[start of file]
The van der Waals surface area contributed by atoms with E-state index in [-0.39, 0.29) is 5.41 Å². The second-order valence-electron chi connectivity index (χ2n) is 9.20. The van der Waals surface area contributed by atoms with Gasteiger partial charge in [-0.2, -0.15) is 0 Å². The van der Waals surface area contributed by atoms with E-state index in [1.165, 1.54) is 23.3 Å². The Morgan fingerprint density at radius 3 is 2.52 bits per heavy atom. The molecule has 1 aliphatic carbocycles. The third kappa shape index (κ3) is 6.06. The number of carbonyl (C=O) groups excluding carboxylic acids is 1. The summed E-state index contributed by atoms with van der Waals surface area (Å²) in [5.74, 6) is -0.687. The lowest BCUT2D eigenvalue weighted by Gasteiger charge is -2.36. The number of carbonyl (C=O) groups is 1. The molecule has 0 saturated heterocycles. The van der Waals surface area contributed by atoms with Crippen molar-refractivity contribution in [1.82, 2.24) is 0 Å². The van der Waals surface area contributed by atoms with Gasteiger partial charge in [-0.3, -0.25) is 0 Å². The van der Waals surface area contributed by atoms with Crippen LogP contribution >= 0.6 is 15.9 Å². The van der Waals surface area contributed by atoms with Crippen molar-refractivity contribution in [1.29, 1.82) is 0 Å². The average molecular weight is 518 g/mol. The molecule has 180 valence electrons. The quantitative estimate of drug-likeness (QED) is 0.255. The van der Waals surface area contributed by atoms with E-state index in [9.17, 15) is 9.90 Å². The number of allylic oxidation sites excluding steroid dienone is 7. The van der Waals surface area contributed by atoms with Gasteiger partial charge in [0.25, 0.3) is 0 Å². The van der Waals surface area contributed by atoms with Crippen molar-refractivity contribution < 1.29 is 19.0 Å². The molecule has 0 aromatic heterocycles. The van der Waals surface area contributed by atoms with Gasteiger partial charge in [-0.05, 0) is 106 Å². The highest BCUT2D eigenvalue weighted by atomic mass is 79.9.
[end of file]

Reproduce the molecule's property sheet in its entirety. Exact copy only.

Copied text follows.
The van der Waals surface area contributed by atoms with E-state index in [-0.39, 0.29) is 5.41 Å². The second-order valence-electron chi connectivity index (χ2n) is 9.20. The van der Waals surface area contributed by atoms with Gasteiger partial charge in [-0.2, -0.15) is 0 Å². The van der Waals surface area contributed by atoms with E-state index in [1.165, 1.54) is 23.3 Å². The Morgan fingerprint density at radius 3 is 2.52 bits per heavy atom. The molecule has 1 aliphatic carbocycles. The third kappa shape index (κ3) is 6.06. The number of carbonyl (C=O) groups excluding carboxylic acids is 1. The summed E-state index contributed by atoms with van der Waals surface area (Å²) in [5.74, 6) is -0.687. The lowest BCUT2D eigenvalue weighted by Gasteiger charge is -2.36. The number of carbonyl (C=O) groups is 1. The molecule has 0 saturated heterocycles. The van der Waals surface area contributed by atoms with Crippen molar-refractivity contribution in [1.82, 2.24) is 0 Å². The van der Waals surface area contributed by atoms with Gasteiger partial charge in [-0.3, -0.25) is 0 Å². The van der Waals surface area contributed by atoms with Crippen LogP contribution >= 0.6 is 15.9 Å². The van der Waals surface area contributed by atoms with Crippen molar-refractivity contribution in [1.29, 1.82) is 0 Å². The average molecular weight is 518 g/mol. The molecule has 180 valence electrons. The quantitative estimate of drug-likeness (QED) is 0.255. The van der Waals surface area contributed by atoms with E-state index in [9.17, 15) is 9.90 Å². The number of allylic oxidation sites excluding steroid dienone is 7. The van der Waals surface area contributed by atoms with Gasteiger partial charge in [0.25, 0.3) is 0 Å². The van der Waals surface area contributed by atoms with Crippen molar-refractivity contribution < 1.29 is 19.0 Å². The molecule has 0 aromatic heterocycles. The van der Waals surface area contributed by atoms with Gasteiger partial charge in [-0.05, 0) is 106 Å². The highest BCUT2D eigenvalue weighted by atomic mass is 79.9.